Recent events involving Chelsea supporters monkey chanting at black Man Utd players, Leeds Utd supporters singing songs about Sheffield Wednesday's manager Dave Jones and (unfounded) allegations of child abuse against him, and Sheffield Wednesday supporters goading Leeds' fans with references to two murdered Leeds fans have been in the press recently, but another element of racist chanting is picked up in this great article by Anthony Clavane on the use of the word yid.
Clavane has written extensively on Jewish involvement in football, most recently in his book Does Your Rabbi Know You're Here?, but previously as part of his excellent book on the mighty Leeds United, Promised Land, so he knows his stuff. Clavane points out that there's a clear difference between non-Jewish rivals using the word yid, - as he puts it "a term of opprobrium equivalent to words like “Nigger” and “Paki”" - and the Spurs fans themselves claiming the term as a badge of pride.
What makes this such a good topic for discussion within the English Language A level is that it's all about words, meanings, identity and context. Words themselves are rarely - ever? - bad in and of themselves, but some words can pick up such negative connotations that they rarely escape disapproval. With yid being a term used for so long by anti-Semites - Moseley's fascist blackshirts in England, Hitler's nazis in the 1930s and 40s and Chelsea's neo-nazi supporters in the 1980s and early 1990s - can it ever be used without carrying associations of prejudice and genocidal hatred?
Well, if nigger is anything to go by, then yes. But only with some heavy qualification. Who is using the term? What do they intend by it? What position are they adopting when they use it - solidarity or opposition? What context is it being used in?
Spurs - a football club with a long history of Jewish involvement, but arguably as much a Jewish club these days as any other - has fans who may well see the word yid as their own and describe themselves as yiddos or the Yid army, but the chucking around of terms like this by a now largely gentile fanbase runs the risk of making the term seem acceptable for general use.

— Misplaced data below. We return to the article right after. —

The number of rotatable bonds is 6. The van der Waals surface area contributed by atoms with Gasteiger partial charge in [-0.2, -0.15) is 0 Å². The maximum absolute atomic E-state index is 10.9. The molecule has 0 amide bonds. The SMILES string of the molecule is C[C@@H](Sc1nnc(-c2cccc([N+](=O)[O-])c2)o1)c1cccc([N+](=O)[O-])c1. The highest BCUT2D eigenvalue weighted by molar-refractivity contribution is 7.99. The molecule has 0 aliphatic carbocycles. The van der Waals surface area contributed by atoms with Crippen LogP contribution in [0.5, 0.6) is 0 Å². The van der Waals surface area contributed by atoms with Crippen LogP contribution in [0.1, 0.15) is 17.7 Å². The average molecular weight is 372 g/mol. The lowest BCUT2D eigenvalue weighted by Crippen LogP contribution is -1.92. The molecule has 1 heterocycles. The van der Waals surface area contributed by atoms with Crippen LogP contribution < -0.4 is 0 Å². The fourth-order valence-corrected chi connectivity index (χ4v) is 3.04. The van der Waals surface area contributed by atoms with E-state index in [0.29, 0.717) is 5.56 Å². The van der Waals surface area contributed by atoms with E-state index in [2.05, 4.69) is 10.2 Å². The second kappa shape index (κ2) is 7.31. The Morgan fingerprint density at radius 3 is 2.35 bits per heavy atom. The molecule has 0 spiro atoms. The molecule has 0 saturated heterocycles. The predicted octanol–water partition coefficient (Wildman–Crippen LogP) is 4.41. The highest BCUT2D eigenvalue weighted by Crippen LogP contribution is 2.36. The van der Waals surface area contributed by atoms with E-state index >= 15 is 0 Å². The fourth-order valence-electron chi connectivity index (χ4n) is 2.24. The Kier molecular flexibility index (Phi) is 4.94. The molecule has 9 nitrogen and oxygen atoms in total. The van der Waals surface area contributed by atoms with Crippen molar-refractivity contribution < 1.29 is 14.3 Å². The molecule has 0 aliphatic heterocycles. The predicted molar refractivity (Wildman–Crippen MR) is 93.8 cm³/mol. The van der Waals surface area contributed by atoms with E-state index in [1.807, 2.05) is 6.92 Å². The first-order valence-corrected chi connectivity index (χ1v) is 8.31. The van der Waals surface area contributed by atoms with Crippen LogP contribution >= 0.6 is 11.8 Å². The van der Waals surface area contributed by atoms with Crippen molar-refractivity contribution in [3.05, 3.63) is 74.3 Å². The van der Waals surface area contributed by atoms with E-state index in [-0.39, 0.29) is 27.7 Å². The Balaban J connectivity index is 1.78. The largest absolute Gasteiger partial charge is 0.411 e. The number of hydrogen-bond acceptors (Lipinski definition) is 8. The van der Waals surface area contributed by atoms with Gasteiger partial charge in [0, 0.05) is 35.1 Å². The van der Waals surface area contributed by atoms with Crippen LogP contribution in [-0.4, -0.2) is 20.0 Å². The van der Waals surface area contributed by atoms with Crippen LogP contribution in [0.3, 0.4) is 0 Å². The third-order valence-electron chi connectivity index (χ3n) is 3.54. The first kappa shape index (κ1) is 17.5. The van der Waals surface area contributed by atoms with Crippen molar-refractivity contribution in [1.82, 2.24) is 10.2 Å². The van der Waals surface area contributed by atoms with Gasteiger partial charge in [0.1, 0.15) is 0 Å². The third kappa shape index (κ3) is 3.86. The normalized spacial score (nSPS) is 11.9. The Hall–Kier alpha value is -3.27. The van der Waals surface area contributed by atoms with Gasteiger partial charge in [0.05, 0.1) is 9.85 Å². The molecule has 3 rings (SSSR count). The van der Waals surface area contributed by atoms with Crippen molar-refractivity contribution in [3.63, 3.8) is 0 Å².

That's why, as this Mirror article explains, the Society of Black Lawyers has called for those chanting it to be prosecuted. But is the case as cut and dried, as simple, as they say? The Mirror reports that Tottenham Hotspur have released a statement which sounds more nuanced and intelligent than many of the bland club releases that generally reach the press:
"Our guiding principle in respect of the 'Y-word' is based on the point of law itself - the distinguishing factor is the intent with which it is used ie if it is used with the deliberate intention to cause offence. This has been the basis of prosecutions of fans of other teams to date.But how do we deal with this? Could, potentially, Jewish Spurs fans end up in court accused of racial chanting against themselves? That would seem ridiculous.
"Our fans adopted the chant as a defence mechanism in order to own the term and thereby deflect anti-Semitic abuse. They do not use the term to others to cause any offence, they use it as a chant amongst themselves."
As Clavane points out, "In a perfect world, the Y-word would not be used. But it would be idiotic to report to the police any anti-Semitic chants heard at White Hart Lane. The real evil emanates from the anti-Semites who taunt Spurs – and, it should be noted, Jewish players and fans from other teams."